New research finds a sense of “mattering” may matter more than other factors.
When we think of a crisis, we imagine a situation that is serious and urgent, imperative to address without delay. It can also be considered a turning point, such that life will never be the same again. The decisions made during a crisis will likely affect the nature and quality of life for the future. Some crises, like natural disasters or traumatic accidents, are dramatic upheavals accompanied by intense emotions. Others may be more insidious, arriving and intensifying more gradually.
In sudden events, the realization that life will change dramatically comes soon after urgent needs are met and the imminent threats have resolved. But the impact of crises that develop more gradually is often not obvious and, in some cases, is only fully appreciated with time. During either type of crisis, threats to health or safety awaken and clarify what is most important and what gives meaning to our lives.
Unfortunately, a pronounced sense of meaninglessness seems to exist among young people. In a recent survey of a representative national sample of 1,700 Americans, a majority (59%) of adults 65 years and older strongly agreed that their life has meaning, in contrast to only 36% of those 18 to 29 years old.
Are an increasing number of young adults experiencing lives empty of essential meaning? Research suggests that a sense that one’s life is meaningful is correlated with healthier behaviors, such as exercise and better diet, greater life satisfaction, and a lower incidence of depression. Conversely, a sense of emptiness of purpose or value in life has been associated with unfavorable indicators such as depression, anxiety, and suicide. The association of depression and suicidal ideation with weak assurance of meaning in life suggests that many people are experiencing a crisis of meaning.
In The Rebel, Albert Camus argued: “If we believe in nothing, if nothing has any meaning and if we can affirm no values whatsoever, then everything is possible and nothing has any importance.”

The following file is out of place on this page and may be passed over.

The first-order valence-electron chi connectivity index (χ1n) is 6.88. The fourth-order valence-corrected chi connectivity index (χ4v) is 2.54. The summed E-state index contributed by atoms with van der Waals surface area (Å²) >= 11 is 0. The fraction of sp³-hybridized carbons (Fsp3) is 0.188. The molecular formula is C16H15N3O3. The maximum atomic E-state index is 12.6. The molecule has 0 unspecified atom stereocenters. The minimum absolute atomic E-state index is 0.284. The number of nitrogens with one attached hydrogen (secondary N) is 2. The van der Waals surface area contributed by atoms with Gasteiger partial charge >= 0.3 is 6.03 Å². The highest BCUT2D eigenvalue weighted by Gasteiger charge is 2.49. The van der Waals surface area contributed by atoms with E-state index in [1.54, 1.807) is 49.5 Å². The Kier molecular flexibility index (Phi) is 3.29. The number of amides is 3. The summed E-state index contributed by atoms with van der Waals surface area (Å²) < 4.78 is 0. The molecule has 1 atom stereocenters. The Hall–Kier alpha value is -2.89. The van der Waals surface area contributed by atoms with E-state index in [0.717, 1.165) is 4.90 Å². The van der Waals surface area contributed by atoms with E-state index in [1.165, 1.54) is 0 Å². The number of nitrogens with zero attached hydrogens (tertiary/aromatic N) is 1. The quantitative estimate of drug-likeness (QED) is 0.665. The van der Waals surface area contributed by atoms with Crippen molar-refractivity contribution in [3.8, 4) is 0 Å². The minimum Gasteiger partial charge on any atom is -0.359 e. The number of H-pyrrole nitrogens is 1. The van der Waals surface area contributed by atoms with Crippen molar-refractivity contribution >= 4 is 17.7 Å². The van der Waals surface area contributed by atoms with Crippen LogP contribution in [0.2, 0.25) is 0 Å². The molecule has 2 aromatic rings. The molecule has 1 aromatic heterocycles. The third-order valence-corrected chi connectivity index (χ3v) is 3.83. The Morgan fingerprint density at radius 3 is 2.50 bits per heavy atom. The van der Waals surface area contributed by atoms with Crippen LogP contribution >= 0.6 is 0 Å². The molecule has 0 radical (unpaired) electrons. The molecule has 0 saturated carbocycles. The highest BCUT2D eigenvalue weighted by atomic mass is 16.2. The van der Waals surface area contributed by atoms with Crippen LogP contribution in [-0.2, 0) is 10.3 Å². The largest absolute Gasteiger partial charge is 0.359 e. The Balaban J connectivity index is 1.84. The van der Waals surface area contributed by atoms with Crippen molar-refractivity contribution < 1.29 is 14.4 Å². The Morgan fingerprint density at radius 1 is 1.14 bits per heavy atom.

Recent research has shed light on what constitutes a person’s sense of meaning in life (Costin & Vignoles, 2020). One prominent theory views meaning in life as comprised of three facets: coherence, purpose, and mattering.
- Coherence refers to making sense of one’s experiences or the world at large. A high sense of coherence is the feeling that there is order to the world or that what happens to us makes sense.
- Purpose refers to the belief that one’s life is justified by a life aim that can be pursued and a vision of how life ought to be.
- Mattering refers to the experiences of value and worth that transcend superficial passing situations and events. Mattering means feeling that one’s behaviors make a difference and that life is worth living. More importantly, mattering refers to a person’s feeling that they matter.
The research suggests that of the three dimensions, a sense of mattering is most predictive of overall meaningfulness in life. Although further research is needed, preliminary work suggests that mattering is enhanced by rising above petty things and exclusive self-interest. Understanding our role in the broader social landscape can yield insight into the significance of our life and of our self.
Appreciating the impact we have on others, especially on those to whom we will one day pass the torch, strengthens our recognition that we and our lives matter. Most parents understand what matters most when they see their child’s spontaneous expressions of joy, need, fear, and love. What matters is even more evident in their child’s rapid growth toward independence.
The significance of one’s life is affirmed when we ponder the legacy we will leave behind in those who have been affected by us—by how we have interacted with them, by who we are, and by how we have lived and loved. The anguish we once felt over pricey purchases or fashion choices fades in the face of a loved one’s life-threatening illness or life-changing injury. Arguments over homework or practicing for music lessons become trivial when a child’s life or wellbeing is threatened.
We don’t need to wait for a crisis to know what really matters. We can remind ourselves of what really counts before we ever find ourselves in the midst of one.
The most valuable gift we can give to one another is the conviction that they matter. As noted nearly 2,000 years ago, faith, hope, and love endure, but the greatest of these is love. Faith in the coherence of life even when we can’t understand it and hope in fulfilling our purpose in life are important to our psychological wellbeing. But ultimately, feeling that one’s life is worth living flows from having been loved and from loving another. During the most difficult times, the most life-sustaining resource we can extend to another is the affirmation that they are loved.
Costin, V., & Vignoles, V. L. (2020). Meaning is about mattering: Evaluating coherence, purpose, and existential meaning as precursors of meaning in life judgments. Journal of Personality and Social Psychology, 118, 864-884.
Ekins, E. (2019). Poll: Who finds the most meaning in their lives? Cato Institute.
Kleiman, E. M., & Beaver, J. K. (2013). A meaningful life is worth living: Meaning in life as a suicide resiliency factor. Psychiatry Research, 210, 934-939.